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Why Richard Simmons is a Cool Guy – No, Seriously

So I have some weight to lose. (What, you’re perfect? Stop judging.) I figure gnawing on twigs and branches instead of eating dinner will only get me so far, and heading to the gym just isn’t an option. No big deal, right? I’ll just work out at home.

Only, I have lupus and fibromyalgia and the whole low impact/high impact thing makes a difference. A big difference. A ginormous difference, as it turns out. I came to this realization rather abruptly on day two of Denise Austin’s three week body boot camp. Now don’t get me wrong, I’m sure Denise is a perfectly pleasant (if overly peppy) person, and I’m undoubtedly speaking from a place of pure, unadulterated jealousy. But somewhere between minutes 18 and 19 of this 20 minute video I found myself reaching for the remote in an effort to SHUT HER UP.  Why wasn’t she the least bit out of breath? Why weren’t her knees crumbling and weeping blood as mine surely were judging by the throbbing, searing, aching pain emanating from them? Why on Earth was she so damn PERKY as she did one armed push-ups with a small legion of brick toting monkeys perched on her impossibly firm butt cheeks?

At any rate, I finished the video, and paid dearly for it with a fibro flare of epic proportions in the days that followed. Time for a new plan. A plan that included the words “low impact.” A plan that wouldn’t kill me in my quest for biggest loser-dom.

Wrapped in my heating pad, I crawled face first towards my laptop and pecked my way over to Amazon. And was more than a little surprised to find that the low impact workout DVD selection is pretty scarce. There’s a handful of yoga and stretching vids, which seem like they’d be nice for warming up or cooling down your muscles but don’t exactly look like they’re going to burn up much in the way of fat and calories. Lord help me, Denise Austin has some 12 minute workouts called the Daily Dozen that I ordered. I was afraid that I was stuck with this crazy b— err, lovely aerobics instructor as my only option in the battle of the bulge. Then I saw it.

Turns out some of the best selling – and highest rated – exercise videos on Amazon are actually by none other than that whacky, cheesy, king of fatties himself: Richard Simmons. I read the reviews. I laughed. I scoffed. I mocked him with my boyfriend. And then I ordered one anyway. (Disco Sweat).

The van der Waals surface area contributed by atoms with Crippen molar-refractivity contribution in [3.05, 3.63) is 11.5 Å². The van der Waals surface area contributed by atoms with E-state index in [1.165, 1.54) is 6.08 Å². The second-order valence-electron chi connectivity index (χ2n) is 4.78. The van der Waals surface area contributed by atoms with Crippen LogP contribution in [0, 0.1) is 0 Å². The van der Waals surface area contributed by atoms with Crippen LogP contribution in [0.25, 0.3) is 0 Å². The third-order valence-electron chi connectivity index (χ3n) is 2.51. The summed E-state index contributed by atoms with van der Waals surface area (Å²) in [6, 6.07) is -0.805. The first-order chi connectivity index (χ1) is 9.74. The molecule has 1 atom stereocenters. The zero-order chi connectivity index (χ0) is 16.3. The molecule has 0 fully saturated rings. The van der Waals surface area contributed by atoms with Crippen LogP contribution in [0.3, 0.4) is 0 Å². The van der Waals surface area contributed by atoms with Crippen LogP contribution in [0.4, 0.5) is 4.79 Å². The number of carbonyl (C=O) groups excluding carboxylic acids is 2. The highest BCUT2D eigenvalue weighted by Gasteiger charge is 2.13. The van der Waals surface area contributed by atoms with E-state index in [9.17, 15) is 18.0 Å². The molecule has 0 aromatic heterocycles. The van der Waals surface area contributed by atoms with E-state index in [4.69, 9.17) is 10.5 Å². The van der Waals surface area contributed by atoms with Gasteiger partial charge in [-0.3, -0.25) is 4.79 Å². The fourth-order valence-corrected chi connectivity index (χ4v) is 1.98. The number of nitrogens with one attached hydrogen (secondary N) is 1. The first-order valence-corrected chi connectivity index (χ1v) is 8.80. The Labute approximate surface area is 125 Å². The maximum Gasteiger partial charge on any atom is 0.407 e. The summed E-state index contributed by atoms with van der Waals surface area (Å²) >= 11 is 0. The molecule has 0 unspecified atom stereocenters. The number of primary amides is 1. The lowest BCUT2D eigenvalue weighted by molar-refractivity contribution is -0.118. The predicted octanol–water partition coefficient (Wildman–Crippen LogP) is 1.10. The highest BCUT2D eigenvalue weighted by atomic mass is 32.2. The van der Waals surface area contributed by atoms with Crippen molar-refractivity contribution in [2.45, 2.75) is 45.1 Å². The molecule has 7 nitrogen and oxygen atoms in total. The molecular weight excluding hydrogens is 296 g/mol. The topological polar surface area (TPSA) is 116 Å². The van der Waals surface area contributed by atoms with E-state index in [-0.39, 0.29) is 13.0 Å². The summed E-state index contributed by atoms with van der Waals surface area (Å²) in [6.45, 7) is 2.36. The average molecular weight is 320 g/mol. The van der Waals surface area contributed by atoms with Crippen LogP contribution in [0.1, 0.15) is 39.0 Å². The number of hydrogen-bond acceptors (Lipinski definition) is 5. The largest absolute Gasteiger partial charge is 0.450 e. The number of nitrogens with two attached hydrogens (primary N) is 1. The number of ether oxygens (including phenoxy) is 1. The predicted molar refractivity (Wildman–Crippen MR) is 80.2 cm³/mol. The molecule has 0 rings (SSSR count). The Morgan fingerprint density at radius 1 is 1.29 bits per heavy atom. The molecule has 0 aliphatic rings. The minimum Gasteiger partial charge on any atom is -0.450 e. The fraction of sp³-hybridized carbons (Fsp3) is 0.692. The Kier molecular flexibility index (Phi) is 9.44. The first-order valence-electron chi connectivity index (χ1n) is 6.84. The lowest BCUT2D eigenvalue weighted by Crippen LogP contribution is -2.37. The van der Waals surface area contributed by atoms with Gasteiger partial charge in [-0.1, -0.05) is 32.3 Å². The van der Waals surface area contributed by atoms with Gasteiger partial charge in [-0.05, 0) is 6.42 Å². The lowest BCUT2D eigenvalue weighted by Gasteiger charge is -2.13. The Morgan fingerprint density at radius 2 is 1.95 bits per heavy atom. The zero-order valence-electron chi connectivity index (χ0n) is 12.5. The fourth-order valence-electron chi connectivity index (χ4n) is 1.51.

The day it arrived, I put the DVD in and rolled my eyes. The video begins with a parody of Saturday Night Live that includes the Simmons selecting his tank top to wear for the evening before heading to the disco for the night. But then the workout begins and you’re off. Ok, yes, it’s cheese with a capital C. Moves like ‘Travolta Arms’ and ‘The Hustle’ had me making sure that my door was locked and the shades were tightly drawn.

But here’s the thing. It’s a helluva workout. No joke, it kicks butt. A solid hour of sweating and working. And because it’s broken into songs, I can squish it into my work day (I work from home) and squeeze in 2-3 20 minute workouts a day. The impact on my joints is waaayyyy easier. Obviously, exercise makes you sore (hey, that’s how you know it’s working, right?) but I don’t feel like I’ll never be able to walk again. Most importantly, I’ve lost about 9 pounds so far.

And Richard? Eh, the little guy grows on you after a while.


5 responses to “Why Richard Simmons is a Cool Guy – No, Seriously

  1. Lindsey James ⋅

    too funny and important happy you found something that helps
    i had to stop and read because of the headline

  2. Ana Turck

    I was giggling as I was reading your post because Denise Austing made me feel the same way. Excellent post!

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